Several years after the COVID-19 pandemic disrupted the way congregations worship, many church leaders are still grappling with the question of how technology should shape their services and programs, according to a new research report by the Network for New Media, Religion & Digital Culture Studies.

Churches with fewer than 100 congregants, which made up 52% of the 246 survey respondents, expressed concerns about their ability to maintain online options in the future, according to Heidi A. Campbell, one of the authors of “We’re Still Here: Reflections of the Post-Pandemic Digital Church.”

At the same time, these pastors and leaders of smaller congregations also expressed concerns about the consequences of not continuing to invest in hybrid worship options, Campbell said.

“They’ve had some good learning moments,” said Campbell, a professor of communication and religious studies at Texas A&M University. “However, many are in a place where they’re not stable with technology because of a lack of resources and volunteers. And because these churches are so small, they feel that if they don’t have an online offering, they may not be around much longer.”

The “We’re Still Here” report is the third in a series of research findings written by the Network for New Media, Religion & Digital Culture Studies. It focuses on how congregations’ views of technology and online worship have changed over time. The survey respondents were among 2,700 Indiana congregations who received funds in 2020 and 2021 from the Center for Congregations’ Connect Through Tech grant program, an initiative supported by Lilly Endowment Inc.

“The main research finding is that churches are still using technology,” Campbell said. “Most of them are still doing some form of hybrid ministry, whether it’s just [streaming] services or hosting an online Bible study or religious education offerings.”

Larger churches adapt with fewer challenges

The report also revealed that larger churches, those with membership numbers above 100, responded more positively about the influence of technology as part of their services and programs.

Specifically, 50% of churches with congregations of 200‐449 people and 59% of churches with congregations larger than 500 had implemented technology before the COVID-19 pandemic. That compares with 24% of churches with congregations of fewer than 100 people.

“Churches with membership over 200, in particular, expressed enthusiasm and possibilities,” Campbell said. “And many church leaders with membership under 100 expressed exhaustion. … They’re not sure if they’re going to be able to keep the lights on.”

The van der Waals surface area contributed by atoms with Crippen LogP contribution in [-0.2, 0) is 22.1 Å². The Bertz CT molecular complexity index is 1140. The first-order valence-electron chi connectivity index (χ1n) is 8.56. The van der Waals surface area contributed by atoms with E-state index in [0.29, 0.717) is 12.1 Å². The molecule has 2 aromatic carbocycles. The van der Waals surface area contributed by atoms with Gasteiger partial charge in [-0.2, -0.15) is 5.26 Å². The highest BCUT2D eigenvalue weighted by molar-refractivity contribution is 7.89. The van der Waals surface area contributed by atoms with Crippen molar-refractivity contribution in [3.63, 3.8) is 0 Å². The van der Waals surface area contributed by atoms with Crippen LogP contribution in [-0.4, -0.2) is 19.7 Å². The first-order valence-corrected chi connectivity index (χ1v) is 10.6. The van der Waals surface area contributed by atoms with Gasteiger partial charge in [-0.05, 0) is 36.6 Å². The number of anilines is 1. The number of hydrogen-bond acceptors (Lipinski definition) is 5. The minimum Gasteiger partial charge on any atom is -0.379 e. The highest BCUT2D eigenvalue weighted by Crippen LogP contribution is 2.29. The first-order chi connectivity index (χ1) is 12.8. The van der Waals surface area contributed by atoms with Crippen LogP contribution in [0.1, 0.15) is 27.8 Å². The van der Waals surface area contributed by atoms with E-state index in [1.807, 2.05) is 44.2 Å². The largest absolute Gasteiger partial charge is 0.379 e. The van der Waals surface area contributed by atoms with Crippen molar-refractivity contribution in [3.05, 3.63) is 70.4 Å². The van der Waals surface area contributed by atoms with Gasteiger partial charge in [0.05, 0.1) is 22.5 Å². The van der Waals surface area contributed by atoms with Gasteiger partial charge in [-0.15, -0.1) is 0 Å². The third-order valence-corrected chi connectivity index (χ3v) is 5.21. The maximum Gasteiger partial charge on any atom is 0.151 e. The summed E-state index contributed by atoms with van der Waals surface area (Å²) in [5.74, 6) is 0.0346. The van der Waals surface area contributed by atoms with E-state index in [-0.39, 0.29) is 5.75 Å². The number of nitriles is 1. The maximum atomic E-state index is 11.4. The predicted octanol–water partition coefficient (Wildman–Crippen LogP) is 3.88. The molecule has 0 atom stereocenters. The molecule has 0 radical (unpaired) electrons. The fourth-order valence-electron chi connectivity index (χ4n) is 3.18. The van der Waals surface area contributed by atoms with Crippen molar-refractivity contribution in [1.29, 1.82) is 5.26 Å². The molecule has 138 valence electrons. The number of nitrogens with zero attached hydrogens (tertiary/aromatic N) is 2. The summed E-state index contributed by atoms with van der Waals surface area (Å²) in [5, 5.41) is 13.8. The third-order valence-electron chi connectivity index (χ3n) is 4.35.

The different responses among congregations of different sizes can be linked to early adoption of technology among larger congregations, the report said. Of the respondents, 25% had already begun using digital technology before the pandemic, but the size of the church was a factor.

Many leaders of larger congregations shared that they were using some form of technology before the pandemic, including audio boards and video cameras. In many cases, the pandemic prompted them to invest in upgraded Wi-Fi services, livestreaming services and equipment.

“These are the groups that are expressing that technology has become second nature,” Campbell said. “Many of them could use more volunteers, but they still have people and the infrastructure to support online streaming.”

Facebook was a major factor in congregations’ communicating with their members about events or, in some cases, hosting events. In one case, a church with a current attendance of 750 people in West Lafayette, Indiana, said it used the social media platform for “weekly sermon discussions.” According to the report, most churches said they used Facebook “a lot” (63%) or “some” (23%) after the COVID-19 shift.

The most pressing question facing larger churches is what a true hybrid church should look like, Campbell said, noting that they may be reviewing technology best practices, which programs besides regular services should be offered both online and in person, or upgrading equipment.

A small percentage of respondents, mostly in smaller congregations, expressed that they were considering dropping technology as an option, Campbell said. “There’s a sense that they’re willing to drop it because they can’t keep adapting all the time,” she explained.

Overall, most church leaders considered digital technology to be an integral part of their model for the foreseeable future. Of the respondents, 33% said the relationship is necessary and 17% said it is integral.

A Carmel, Indiana, church with a current attendance of 75 people experienced a change in mindset about technology following the pandemic. “I don’t think the congregation cared about live streaming before the pandemic,” a church leader reported. “Now, they are so thankful that they can still be a part of the worship service and church family even when they can’t attend, are away from home for short periods, or even relocated.”

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